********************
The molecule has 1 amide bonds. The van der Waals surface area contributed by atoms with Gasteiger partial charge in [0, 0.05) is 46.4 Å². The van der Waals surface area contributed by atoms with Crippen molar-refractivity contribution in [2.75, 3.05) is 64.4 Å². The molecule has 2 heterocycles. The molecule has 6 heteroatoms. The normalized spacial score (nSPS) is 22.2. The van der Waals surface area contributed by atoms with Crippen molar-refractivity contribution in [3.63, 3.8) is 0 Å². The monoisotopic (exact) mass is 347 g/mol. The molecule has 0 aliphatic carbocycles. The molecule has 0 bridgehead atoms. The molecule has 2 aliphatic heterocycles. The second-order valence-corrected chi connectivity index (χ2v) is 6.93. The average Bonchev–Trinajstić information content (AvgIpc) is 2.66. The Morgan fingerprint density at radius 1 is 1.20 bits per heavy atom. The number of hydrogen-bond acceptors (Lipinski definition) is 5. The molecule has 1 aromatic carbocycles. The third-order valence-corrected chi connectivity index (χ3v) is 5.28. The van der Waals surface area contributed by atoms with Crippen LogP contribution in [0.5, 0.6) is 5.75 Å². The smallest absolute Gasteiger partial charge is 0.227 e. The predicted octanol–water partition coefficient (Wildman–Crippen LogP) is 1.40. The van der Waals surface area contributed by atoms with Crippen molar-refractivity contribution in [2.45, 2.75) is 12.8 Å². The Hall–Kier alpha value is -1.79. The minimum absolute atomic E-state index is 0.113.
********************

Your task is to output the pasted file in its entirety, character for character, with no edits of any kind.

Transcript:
The molecule has 1 amide bonds. The van der Waals surface area contributed by atoms with Gasteiger partial charge in [0, 0.05) is 46.4 Å². The van der Waals surface area contributed by atoms with Crippen molar-refractivity contribution in [2.75, 3.05) is 64.4 Å². The molecule has 2 heterocycles. The molecule has 6 heteroatoms. The normalized spacial score (nSPS) is 22.2. The van der Waals surface area contributed by atoms with Crippen molar-refractivity contribution in [3.63, 3.8) is 0 Å². The monoisotopic (exact) mass is 347 g/mol. The molecule has 0 aliphatic carbocycles. The molecule has 0 bridgehead atoms. The molecule has 2 aliphatic heterocycles. The second-order valence-corrected chi connectivity index (χ2v) is 6.93. The average Bonchev–Trinajstić information content (AvgIpc) is 2.66. The Morgan fingerprint density at radius 1 is 1.20 bits per heavy atom. The number of hydrogen-bond acceptors (Lipinski definition) is 5. The molecule has 1 aromatic carbocycles. The third-order valence-corrected chi connectivity index (χ3v) is 5.28. The van der Waals surface area contributed by atoms with Crippen LogP contribution in [0.5, 0.6) is 5.75 Å². The smallest absolute Gasteiger partial charge is 0.227 e. The predicted octanol–water partition coefficient (Wildman–Crippen LogP) is 1.40. The van der Waals surface area contributed by atoms with Crippen molar-refractivity contribution in [2.45, 2.75) is 12.8 Å². The Hall–Kier alpha value is -1.79. The minimum absolute atomic E-state index is 0.113.